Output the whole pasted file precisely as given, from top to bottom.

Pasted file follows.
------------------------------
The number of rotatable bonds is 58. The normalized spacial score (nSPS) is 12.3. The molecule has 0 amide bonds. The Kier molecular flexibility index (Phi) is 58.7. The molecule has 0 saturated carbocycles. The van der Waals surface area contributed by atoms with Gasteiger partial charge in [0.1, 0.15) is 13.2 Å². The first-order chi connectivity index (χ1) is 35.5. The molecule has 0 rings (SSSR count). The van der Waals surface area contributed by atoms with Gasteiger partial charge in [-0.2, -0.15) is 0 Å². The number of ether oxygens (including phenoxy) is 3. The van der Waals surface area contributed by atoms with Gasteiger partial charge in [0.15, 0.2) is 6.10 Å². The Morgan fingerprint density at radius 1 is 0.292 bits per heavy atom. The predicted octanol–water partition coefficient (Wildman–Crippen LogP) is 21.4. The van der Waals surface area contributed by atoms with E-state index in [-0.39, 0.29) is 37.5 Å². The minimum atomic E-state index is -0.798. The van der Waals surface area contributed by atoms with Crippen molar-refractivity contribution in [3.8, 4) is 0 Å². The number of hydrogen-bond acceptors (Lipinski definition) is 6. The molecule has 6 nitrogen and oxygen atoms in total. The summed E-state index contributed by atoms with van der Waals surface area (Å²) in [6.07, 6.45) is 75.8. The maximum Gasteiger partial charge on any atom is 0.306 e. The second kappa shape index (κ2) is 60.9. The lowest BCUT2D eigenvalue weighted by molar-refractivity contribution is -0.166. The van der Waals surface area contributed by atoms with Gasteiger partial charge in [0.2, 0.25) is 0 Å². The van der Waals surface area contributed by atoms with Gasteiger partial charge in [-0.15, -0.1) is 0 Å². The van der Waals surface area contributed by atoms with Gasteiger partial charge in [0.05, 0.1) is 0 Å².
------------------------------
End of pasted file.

The number of rotatable bonds is 58. The normalized spacial score (nSPS) is 12.3. The molecule has 0 amide bonds. The Kier molecular flexibility index (Phi) is 58.7. The molecule has 0 saturated carbocycles. The van der Waals surface area contributed by atoms with Gasteiger partial charge in [0.1, 0.15) is 13.2 Å². The first-order chi connectivity index (χ1) is 35.5. The molecule has 0 rings (SSSR count). The van der Waals surface area contributed by atoms with Gasteiger partial charge in [-0.2, -0.15) is 0 Å². The number of ether oxygens (including phenoxy) is 3. The van der Waals surface area contributed by atoms with Gasteiger partial charge in [0.15, 0.2) is 6.10 Å². The Morgan fingerprint density at radius 1 is 0.292 bits per heavy atom. The predicted octanol–water partition coefficient (Wildman–Crippen LogP) is 21.4. The van der Waals surface area contributed by atoms with E-state index in [-0.39, 0.29) is 37.5 Å². The minimum atomic E-state index is -0.798. The van der Waals surface area contributed by atoms with Crippen molar-refractivity contribution in [3.8, 4) is 0 Å². The number of hydrogen-bond acceptors (Lipinski definition) is 6. The molecule has 6 nitrogen and oxygen atoms in total. The summed E-state index contributed by atoms with van der Waals surface area (Å²) in [6.07, 6.45) is 75.8. The maximum Gasteiger partial charge on any atom is 0.306 e. The second kappa shape index (κ2) is 60.9. The lowest BCUT2D eigenvalue weighted by molar-refractivity contribution is -0.166. The van der Waals surface area contributed by atoms with Gasteiger partial charge in [0.2, 0.25) is 0 Å². The van der Waals surface area contributed by atoms with Gasteiger partial charge in [-0.15, -0.1) is 0 Å². The van der Waals surface area contributed by atoms with Gasteiger partial charge in [0.05, 0.1) is 0 Å².